I've been always drawn to bringing structure where it was lacking, systematizing information and defining processes. Not sure if that's a designer's trait (along with a particular fondness of symmetry) but it continues to carry through all the work I do. One of the ways I utilise it is by creating standardized approaches for others to follow.
When writing software we often look for guidelines on how to do it in the most effective and standards-compliant way. We search for patterns we can follow. Standards are obvious signposts leading us to valid code (which is why we call them standards in the first place). The other way of approaching this problem is to look for so-called best practices.
Why “so-called”? Because we don’t really know where these rules came from. Is it because of the broad adoption within a given community, or something else?
The tricky thing about so-called "best practices" is that they have been widespread, oftentimes leading to cargo culting and detaching the standard from the "why" behind it.
While an approach may be valid for one person, one group or one section of the industry, it might be completely disempowering and useless for others.
A good example of this is web sites vs. web apps: there are a different set of practices that should be applied to each.
Like baking recipes, one approach might result in the most visually appealing pie, but that doesn’t necessarily mean everyone will enjoy eating it.
Practices are often built without targeting the crucial aspect of collaboration—the human factor.
The secret lies in understanding of good patterns and mindfully applying them (and we’ve elaborated on that a little bit here).
A starting point for building up effective collaboration is to create resources than can serve as learning and reference materials. One of the ways to do so is to have a style guide (see Github, MailChimp, The Guardian and A List Apart). They feature not only coding patterns but also specific interface elements. They are becoming more and more widely adopted—not only by big companies or teams.
Collaboration truly starts with just one person—projects are handed off, contributors appear, people change jobs.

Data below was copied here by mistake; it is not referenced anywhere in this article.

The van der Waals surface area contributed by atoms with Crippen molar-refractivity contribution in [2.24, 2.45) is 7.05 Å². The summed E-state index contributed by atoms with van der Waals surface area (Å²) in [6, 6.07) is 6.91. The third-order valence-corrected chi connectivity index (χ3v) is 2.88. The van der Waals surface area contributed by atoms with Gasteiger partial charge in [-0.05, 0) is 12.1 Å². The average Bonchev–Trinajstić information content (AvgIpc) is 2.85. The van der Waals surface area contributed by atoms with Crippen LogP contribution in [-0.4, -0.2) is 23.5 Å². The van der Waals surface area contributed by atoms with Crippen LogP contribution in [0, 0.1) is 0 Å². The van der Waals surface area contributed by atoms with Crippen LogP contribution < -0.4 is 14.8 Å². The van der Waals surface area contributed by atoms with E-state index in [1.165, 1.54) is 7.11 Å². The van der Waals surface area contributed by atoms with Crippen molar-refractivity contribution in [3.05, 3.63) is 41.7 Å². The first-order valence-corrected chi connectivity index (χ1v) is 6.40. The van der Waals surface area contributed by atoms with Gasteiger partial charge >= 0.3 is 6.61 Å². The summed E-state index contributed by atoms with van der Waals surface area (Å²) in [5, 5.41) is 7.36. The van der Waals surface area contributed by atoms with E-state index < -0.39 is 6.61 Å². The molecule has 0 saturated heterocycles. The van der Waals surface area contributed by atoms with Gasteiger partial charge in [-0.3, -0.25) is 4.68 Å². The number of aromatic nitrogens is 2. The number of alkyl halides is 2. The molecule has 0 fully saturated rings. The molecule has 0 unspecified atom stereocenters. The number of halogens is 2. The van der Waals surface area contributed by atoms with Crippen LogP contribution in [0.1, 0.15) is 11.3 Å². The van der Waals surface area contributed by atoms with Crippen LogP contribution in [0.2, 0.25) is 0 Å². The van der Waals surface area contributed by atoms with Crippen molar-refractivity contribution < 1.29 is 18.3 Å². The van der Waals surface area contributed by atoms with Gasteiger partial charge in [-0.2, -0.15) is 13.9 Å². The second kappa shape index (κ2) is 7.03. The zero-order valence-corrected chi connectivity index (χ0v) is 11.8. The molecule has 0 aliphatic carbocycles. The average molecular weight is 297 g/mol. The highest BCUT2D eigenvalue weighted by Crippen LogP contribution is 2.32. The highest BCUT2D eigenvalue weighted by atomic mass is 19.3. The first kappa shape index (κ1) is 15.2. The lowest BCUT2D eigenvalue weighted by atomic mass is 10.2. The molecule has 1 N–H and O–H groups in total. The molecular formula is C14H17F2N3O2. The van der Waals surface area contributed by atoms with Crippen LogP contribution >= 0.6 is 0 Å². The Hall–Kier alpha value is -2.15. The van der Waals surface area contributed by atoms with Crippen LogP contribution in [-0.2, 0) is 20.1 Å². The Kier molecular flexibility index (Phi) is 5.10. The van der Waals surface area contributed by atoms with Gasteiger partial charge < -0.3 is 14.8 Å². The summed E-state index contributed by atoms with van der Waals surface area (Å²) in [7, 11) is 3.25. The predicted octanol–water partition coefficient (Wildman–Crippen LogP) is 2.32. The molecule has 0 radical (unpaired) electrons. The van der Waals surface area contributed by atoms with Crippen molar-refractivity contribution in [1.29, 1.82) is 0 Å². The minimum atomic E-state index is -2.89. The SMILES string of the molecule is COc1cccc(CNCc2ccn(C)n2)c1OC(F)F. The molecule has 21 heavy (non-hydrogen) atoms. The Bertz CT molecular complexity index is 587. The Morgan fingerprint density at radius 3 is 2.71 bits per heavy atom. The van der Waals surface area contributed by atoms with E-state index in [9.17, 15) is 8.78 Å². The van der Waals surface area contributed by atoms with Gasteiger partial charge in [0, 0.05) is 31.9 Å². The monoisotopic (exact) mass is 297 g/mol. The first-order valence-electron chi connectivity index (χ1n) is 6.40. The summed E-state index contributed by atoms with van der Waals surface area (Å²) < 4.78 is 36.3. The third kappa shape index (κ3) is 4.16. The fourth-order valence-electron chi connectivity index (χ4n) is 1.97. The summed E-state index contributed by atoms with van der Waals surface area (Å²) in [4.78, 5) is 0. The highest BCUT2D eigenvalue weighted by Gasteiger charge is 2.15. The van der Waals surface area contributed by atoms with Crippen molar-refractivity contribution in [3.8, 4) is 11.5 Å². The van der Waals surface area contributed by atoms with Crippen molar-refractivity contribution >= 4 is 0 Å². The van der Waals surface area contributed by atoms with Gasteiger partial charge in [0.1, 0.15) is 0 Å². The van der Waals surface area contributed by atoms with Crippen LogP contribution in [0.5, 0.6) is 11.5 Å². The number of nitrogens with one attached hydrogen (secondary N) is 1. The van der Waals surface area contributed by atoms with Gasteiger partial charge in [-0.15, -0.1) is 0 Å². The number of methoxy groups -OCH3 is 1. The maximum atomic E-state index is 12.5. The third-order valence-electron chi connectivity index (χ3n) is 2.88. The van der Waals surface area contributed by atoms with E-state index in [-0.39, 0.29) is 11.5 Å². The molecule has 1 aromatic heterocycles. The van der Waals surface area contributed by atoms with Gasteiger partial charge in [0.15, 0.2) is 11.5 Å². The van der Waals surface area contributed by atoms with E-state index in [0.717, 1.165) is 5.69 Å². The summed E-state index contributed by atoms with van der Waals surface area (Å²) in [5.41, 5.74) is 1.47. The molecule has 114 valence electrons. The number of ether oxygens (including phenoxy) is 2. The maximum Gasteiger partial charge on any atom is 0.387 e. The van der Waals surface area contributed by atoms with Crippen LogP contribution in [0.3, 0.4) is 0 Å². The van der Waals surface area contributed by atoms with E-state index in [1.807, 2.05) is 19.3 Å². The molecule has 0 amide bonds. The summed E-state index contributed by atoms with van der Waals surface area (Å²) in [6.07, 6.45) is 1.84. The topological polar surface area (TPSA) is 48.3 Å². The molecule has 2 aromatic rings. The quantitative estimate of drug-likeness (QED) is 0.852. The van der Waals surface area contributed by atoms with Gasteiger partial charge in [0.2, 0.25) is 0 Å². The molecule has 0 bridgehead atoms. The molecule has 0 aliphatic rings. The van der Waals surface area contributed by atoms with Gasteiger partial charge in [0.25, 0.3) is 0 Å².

Writing software as if we are the only person that ever has to comprehend it is one of the biggest mistakes and false assumptions that can be made. The greatest challenge that we’re facing with software isn’t technology itself, but effective collaboration.
You're likely to have instant agreement on some standards within your team, but guaranteed there will be far less easy consensus on others.
In a recent discussion about standardizing our approaches, it became apparent that on some stylistic choices I disagreed with my teammates. For example, with Jade, I prefer including classes alongside other html attributes like so:
p(class="some-special-paragraph another-exciting-class") Here's our amazing content.
But many of my other teammates preferred to use Jade's dot-chain approach, which creates a visual separation from other attributes:
p.some-special-paragraph.another-exciting class Here's our amazing content.
I was the one trusted by the team to make the final call on our standardization decisions. So what did I do?
I didn't have a strong argument why one approach was better or worse, so I chose the approach preferred by more people.
You're going to have disagreement on what conventions are right for your team and that's to be expected. But as Lynn talks about in this post about making design decisions, the important thing is to "decide to decide."
It doesn't really matter what you choose, as long as you all agree to abide by one approach.
As &yet has grown, we too have noticed an emerging need for resources that will not only bring cohesiveness to our work but also empower less front-end savvy members of the team to improve.
I’ve worked for several months on various projects surrounding this effort, the beginning of it being the Yeti Guide.
Yeti Guide is a collection of general rules for writing maintainable front-end systems in Stylus and Jade.
Naturally, it is opinionated and includes some of our preferential choices, but it’s also inspired by the work of some of the most respected front-end developers we know—Mark Otto, Nicolas Gallagher and Harry Roberts.
Hopefully it can serve as a source of inspiration to some of you.
We'd love to help you find your team's best practices for frontend development. A great starting point could be a frontend code audit by our super-friendly team of veterans. Reach out to our team and say @fox sent you. :)